However, that same comic seems to suggest that it’s almost more of an art form than exact science, right? So perhaps there is some mysticism involved in the original vibranium extraction back in the day.
That said, what I DO have, at least, is an answer to the fusion question. And the answer came, from all places, from the Official Manual to the entrance of the Marvel Universe about … Defender ?! As I wrote recently, the Official Manual of the main mission of the Marvel Universe seemed to try to find meaning where it had not, coherence where there was no coherence and a lot of that came from giving scientific explanations on how things worked. .
At the Contest of Champions, we met a bunch of new international superheroes (all were originally intended to be featured as part of a tie to the 1980 Summer Olympics, but when the United States dropped out of the Summer Games, the comic had to be reworked into a new story a couple of years later called The Contest of Champions and all those international heroes that showed up were just a coincidence). One of the heroes, from Argentina, was Defender. He was not a good character. However, it had vibranium armor and so we learned some facts about vibranium …
Defender wears a suit made of vibranium; an alien metal brought to earth by a huge meteor and found only in the African kingdom of Wakanda and in the hidden jungle of Antarctica called Savage Land. Wakandan vibranium has the ability to absorb all forms of energy in the electromagnetic spectrum, making it impervious to all radiation bombardments. In addition, it has an extremely high melting point (5,475 degrees Fahrenheit), which makes it extremely resistant to heat, and an extremely low freezing point (crystallization temperature of -395.4 degrees Fahrenheit), which makes its tensile strength be extraordinarily high at low temperatures. Vibranium is also capable of absorbing around 50% of the inertial impact (due to an unusually tight molecular crystal lattice matrix in the form of a composite helix), preventing the penetration of any ballistic projectile up to a large anti-tank armament.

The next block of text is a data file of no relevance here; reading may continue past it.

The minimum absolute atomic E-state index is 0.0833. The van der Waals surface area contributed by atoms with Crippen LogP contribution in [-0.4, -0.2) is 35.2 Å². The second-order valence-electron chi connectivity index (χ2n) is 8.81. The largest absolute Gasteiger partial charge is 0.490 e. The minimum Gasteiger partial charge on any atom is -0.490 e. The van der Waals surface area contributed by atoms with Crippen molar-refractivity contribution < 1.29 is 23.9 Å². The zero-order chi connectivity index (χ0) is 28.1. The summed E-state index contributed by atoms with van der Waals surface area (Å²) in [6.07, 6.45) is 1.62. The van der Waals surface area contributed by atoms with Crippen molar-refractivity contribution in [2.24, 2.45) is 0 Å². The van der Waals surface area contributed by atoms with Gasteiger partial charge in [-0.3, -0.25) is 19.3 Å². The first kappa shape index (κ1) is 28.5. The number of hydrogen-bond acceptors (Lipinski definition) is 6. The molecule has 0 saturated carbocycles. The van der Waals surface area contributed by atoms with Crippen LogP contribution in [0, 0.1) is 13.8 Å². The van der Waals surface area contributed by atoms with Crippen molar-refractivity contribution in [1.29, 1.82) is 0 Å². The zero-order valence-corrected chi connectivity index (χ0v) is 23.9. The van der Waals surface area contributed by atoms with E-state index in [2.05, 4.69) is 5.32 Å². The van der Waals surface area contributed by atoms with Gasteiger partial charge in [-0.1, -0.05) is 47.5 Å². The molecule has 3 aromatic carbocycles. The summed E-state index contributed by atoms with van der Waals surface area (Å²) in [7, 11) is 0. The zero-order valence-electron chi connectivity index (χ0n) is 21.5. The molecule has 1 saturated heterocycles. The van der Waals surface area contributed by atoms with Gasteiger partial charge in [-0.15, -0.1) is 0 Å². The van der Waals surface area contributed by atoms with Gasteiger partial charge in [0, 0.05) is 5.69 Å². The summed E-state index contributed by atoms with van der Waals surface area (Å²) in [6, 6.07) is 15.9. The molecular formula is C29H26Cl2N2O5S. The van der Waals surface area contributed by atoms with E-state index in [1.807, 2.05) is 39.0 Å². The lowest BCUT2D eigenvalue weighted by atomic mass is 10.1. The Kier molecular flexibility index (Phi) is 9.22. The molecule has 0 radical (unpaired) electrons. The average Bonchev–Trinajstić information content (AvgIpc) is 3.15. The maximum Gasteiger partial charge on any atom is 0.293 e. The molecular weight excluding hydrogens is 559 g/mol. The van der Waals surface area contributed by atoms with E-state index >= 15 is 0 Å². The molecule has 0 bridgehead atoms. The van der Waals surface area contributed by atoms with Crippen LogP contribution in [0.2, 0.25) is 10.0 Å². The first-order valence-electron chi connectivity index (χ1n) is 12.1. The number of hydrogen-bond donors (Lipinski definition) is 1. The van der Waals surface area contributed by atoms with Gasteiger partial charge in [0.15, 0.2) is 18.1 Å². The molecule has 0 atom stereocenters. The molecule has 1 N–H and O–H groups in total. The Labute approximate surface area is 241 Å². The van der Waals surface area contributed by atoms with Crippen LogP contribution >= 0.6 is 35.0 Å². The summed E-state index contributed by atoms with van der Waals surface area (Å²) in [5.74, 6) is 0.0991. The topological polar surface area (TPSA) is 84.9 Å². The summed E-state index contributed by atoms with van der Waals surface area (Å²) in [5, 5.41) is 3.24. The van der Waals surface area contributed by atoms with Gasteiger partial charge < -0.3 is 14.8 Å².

In an edition of Iron Man from that period, we saw an island with a vibranium base loaded with enough explosives to remake Hiroshima multiple times and when it exploded, the vibranium WAS destroyed, so it’s clear that there IS a point where vibranium can be destroyed …
The problem, of course, is that how the hell would the ancient Wakandans manage to get a fake temperatures of 5,475 degrees Fahrenheit? That’s about twice the most popular modern blacksmith’s forge! Obviously now, we can just shake it up and say that the Wakandans used vibranium to build a fancy machine to mine vibranium, but I don’t think the Manual’s answer really solves the problem of how it was forged centuries ago.
Still, at least now we know the melting point!
Thanks for the challenge, Hunter!
If anyone else has a question related to the comic, please email me at [email protected]!